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BIBLE PASSAGE: Matthew 5:38-48 

BACKGROUND: This lesson from Jesus is part of the Sermon on the Mount. He tackles the question of whether he is challenging Jewish law head-on, and he raises the bar even higher. For example, the law says: “Do not kill”, but Jesus says: “Don’t even be cross with someone, don’t call them names”. Such teaching would have made his followers gasp. How could anyone achieve such perfection? 

The last lesson is perhaps the most demanding of all: “Love your enemies.” Children who have experienced bullying will have a sharp understanding of who their ‘enemies’ are, so this instruction will be just as challenging for them. This session encourages them to wrestle with it together, and to think about how to get into the habit of loving others, whoever they are. 




As the children arrive, chat about the goodies and baddies in popular superhero or fantasy movies. Who do we want to win, and what do we want to happen to their enemies? 




You will need: The Three Little Wolves and the Big Bad Pig by Eugene Trivizas and Helen Oxenbury 

Read this traditional-story-with-a-twist together and take in the pictures. Wonder together about the ending. What happened to the Big Bad Pig? How did the little wolves treat their enemy? 




You will need: character cards for everyone in the group, repeating or doubling up as necessary; an ‘Old rule’ card and a ‘New  rule’ card (see below) 

Before the session, create cards with all these descriptions: 

The fighter: your brother was killed by the Romans. 

The disciple: you were a fisherman and Jesus asked you to follow him, so you did. 

The thief: you are picking people’s pockets in the crowd around you. 

The beggar: you are really hungry, and are hoping that Jesus will give out free food. 

The Pharisee: you pride yourself on being a very good person and keeping all of God’s laws. 

The neighbour: you had to walk all this way because someone stole your donkey. 

Old rule: an eye for an eye. People must be paid back for the harm they do you: “You shall give life for life, eye for eye, tooth for tooth” (Exodus 21:23-24). 

New rule: love your enemies. “If anyone strikes you on the right cheek, turn the other also; and if anyone wants to sue you and take your coat, give your cloak as well; and if anyone forces you to go one mile, go also the second mile. Give to everyone who begs from you, and do not refuse anyone who wants to borrow from you…Love your enemies and pray for those who persecute you” (Matthew 5:39-44).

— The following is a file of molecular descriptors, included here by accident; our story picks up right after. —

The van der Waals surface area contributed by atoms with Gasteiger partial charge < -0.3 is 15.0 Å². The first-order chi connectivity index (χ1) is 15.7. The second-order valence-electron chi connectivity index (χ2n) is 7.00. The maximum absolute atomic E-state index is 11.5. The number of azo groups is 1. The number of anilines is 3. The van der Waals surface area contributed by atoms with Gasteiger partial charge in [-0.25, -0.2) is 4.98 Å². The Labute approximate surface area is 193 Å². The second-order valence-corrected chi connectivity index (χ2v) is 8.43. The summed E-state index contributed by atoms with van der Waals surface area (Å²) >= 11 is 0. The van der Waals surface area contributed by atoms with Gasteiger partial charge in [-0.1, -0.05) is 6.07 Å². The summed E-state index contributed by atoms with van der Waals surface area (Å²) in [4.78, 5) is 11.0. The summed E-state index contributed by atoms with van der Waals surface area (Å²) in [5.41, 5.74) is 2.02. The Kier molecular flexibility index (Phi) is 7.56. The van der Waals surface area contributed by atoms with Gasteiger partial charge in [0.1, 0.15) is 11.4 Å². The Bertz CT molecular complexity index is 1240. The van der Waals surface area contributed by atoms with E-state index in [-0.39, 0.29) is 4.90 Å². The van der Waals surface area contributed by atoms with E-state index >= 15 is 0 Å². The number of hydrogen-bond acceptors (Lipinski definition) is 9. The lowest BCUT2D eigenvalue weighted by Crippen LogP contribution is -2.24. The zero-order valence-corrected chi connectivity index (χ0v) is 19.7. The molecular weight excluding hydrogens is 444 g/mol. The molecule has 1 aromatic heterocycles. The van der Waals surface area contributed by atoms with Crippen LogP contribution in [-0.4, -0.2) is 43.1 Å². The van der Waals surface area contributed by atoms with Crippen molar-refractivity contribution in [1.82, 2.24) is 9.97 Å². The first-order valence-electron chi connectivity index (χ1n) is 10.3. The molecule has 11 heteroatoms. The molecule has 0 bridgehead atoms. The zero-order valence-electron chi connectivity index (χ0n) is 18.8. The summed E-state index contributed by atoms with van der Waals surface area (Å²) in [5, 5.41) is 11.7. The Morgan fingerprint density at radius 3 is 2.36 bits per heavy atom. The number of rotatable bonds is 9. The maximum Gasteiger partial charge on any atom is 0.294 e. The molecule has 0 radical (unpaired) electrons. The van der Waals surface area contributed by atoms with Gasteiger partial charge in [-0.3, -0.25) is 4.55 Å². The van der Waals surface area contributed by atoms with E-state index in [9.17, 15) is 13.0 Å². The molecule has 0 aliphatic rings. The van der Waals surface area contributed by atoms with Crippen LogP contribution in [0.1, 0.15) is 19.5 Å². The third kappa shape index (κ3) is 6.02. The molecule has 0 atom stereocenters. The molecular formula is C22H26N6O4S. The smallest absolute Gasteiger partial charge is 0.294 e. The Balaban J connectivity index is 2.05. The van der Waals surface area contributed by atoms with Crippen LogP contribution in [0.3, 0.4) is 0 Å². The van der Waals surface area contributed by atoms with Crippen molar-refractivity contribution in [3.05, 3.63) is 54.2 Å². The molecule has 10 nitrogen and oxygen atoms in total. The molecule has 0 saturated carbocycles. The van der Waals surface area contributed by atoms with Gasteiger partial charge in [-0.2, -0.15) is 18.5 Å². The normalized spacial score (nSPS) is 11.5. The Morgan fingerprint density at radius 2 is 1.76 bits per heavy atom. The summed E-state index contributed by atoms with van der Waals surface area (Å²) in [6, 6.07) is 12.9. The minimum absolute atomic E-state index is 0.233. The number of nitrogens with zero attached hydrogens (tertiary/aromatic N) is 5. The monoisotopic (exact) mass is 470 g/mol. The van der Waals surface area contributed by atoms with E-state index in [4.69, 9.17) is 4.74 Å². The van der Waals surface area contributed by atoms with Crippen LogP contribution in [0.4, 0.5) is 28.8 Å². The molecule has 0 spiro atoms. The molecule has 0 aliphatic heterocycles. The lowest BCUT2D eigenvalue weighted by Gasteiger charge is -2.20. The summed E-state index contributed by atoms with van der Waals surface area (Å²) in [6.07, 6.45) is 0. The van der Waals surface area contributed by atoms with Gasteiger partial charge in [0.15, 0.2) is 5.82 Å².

Explain that you’re going to imagine yourselves in today’s story. Everyone will be part of a big, noisy rabble that has followed Jesus to hear what he has to say. It’s hot and your feet are dusty. Everyone has crowded onto a hillside to listen. Give out the character cards and read them together. Then tell this story: 


Jesus is talking about the religious laws, which you are all familiar with. These are  like the rules of the game. Lay down the ‘Old rule’ card. Invite the children to talk about how their character feels about the old rule. 

What happens if we all play by this rule? 

Invite responses, either in or out of character. 

Then Jesus surprises everyone with some new rules! Lay down the ‘New rule’ card. Invite the children to talk about how their character feels about the new rule. 

What happens if we all play by this rule? 

Invite responses, either in or out of character. 

Jesus told the crowd: “Be perfect, as your heavenly father is perfect.” 




Ask these questions, making sure everyone has the chance to contribute: 

  • What do you imagine it felt like to be in the crowd around Jesus that day? 
  • What questions would you like to ask Jesus about this story? 
  • Why did Jesus make the new rule? 
  • Who is easy to love? Who is hard to love? 
  • Who are our enemies? 




You will need: packets of Rowntree’s Randoms; paper plates 

Chat about how loving our enemies can be hard. Jesus knew this because he had lots of enemies, but he told his friends to love the people who hurt them. Ask the group how they could begin to do such a difficult thing. One answer is to practise loving people by doing random acts  of kindness. If you get into the habit of being kind and loving, maybe loving those who are hardest to love will become a bit easier. 

Tip out a plateful of Randoms. Can the children suggest random acts of kindness inspired by these different shapes? Chat about acts of practical love as everyone selects different sweets and eats them. Talk about how we could do some of these things for people we don’t like. 

Childline ( recommends the following as an anti-bullying strategy designed to build victims’ confidence: “You could give someone a compliment. Or you could help at home with some chores. 

Doing something nice for someone can really help you feel better about yourself.” 




Jesus told us to pray for our enemies. Explain that you’re going to pray for everyone who has hurt you. Invite the children to think of someone who has hurt them. Say this prayer: 

We silently tell God their  names,  and we clench our fists to show how angry and upset they have made us. Clench fists. 

Loving God, we pray for our enemies. And we pray for ourselves, that our hearts may be filled with love instead of hate. 

Let’s open our hands and join them with our neighbours’ hands. Cross arms (as if singing ‘Auld lang syne’) and hold hands around the circle. 

Loving God, hate drives us apart but love brings us closer together. Please help us to love each other. Amen. 

Be available to children who may need to talk to you after the session. 

Supporting documents

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